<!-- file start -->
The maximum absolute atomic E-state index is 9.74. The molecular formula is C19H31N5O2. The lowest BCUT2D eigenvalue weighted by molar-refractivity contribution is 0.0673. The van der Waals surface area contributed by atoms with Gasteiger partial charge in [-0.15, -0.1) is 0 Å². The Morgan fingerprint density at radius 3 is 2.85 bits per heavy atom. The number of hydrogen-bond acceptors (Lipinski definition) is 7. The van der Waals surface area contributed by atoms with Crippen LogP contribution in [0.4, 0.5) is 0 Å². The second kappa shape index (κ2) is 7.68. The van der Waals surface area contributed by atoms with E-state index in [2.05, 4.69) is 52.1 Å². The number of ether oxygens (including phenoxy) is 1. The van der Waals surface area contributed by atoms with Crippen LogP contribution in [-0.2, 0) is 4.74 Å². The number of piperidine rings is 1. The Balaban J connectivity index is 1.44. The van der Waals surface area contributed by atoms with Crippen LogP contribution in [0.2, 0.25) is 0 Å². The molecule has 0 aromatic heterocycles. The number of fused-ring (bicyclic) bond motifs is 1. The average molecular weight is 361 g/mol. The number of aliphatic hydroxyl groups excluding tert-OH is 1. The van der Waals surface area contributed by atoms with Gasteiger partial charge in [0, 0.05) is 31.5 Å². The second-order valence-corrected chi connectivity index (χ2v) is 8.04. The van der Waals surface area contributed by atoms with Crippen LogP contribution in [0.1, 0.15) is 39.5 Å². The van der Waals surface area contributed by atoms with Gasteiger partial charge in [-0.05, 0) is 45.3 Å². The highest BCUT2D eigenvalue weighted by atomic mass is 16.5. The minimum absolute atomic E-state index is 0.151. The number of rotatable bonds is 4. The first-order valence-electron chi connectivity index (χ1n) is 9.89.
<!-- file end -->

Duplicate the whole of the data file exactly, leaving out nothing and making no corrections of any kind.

The maximum absolute atomic E-state index is 9.74. The molecular formula is C19H31N5O2. The lowest BCUT2D eigenvalue weighted by molar-refractivity contribution is 0.0673. The van der Waals surface area contributed by atoms with Gasteiger partial charge in [-0.15, -0.1) is 0 Å². The Morgan fingerprint density at radius 3 is 2.85 bits per heavy atom. The number of hydrogen-bond acceptors (Lipinski definition) is 7. The van der Waals surface area contributed by atoms with Crippen LogP contribution in [0.4, 0.5) is 0 Å². The second kappa shape index (κ2) is 7.68. The van der Waals surface area contributed by atoms with E-state index in [2.05, 4.69) is 52.1 Å². The number of ether oxygens (including phenoxy) is 1. The van der Waals surface area contributed by atoms with Crippen LogP contribution in [-0.2, 0) is 4.74 Å². The number of piperidine rings is 1. The Balaban J connectivity index is 1.44. The van der Waals surface area contributed by atoms with Crippen LogP contribution in [0.2, 0.25) is 0 Å². The molecule has 0 aromatic heterocycles. The number of fused-ring (bicyclic) bond motifs is 1. The average molecular weight is 361 g/mol. The number of aliphatic hydroxyl groups excluding tert-OH is 1. The van der Waals surface area contributed by atoms with Gasteiger partial charge in [0, 0.05) is 31.5 Å². The second-order valence-corrected chi connectivity index (χ2v) is 8.04. The van der Waals surface area contributed by atoms with Crippen LogP contribution in [0.1, 0.15) is 39.5 Å². The van der Waals surface area contributed by atoms with Gasteiger partial charge in [-0.05, 0) is 45.3 Å². The highest BCUT2D eigenvalue weighted by atomic mass is 16.5. The minimum absolute atomic E-state index is 0.151. The number of rotatable bonds is 4. The first-order valence-electron chi connectivity index (χ1n) is 9.89.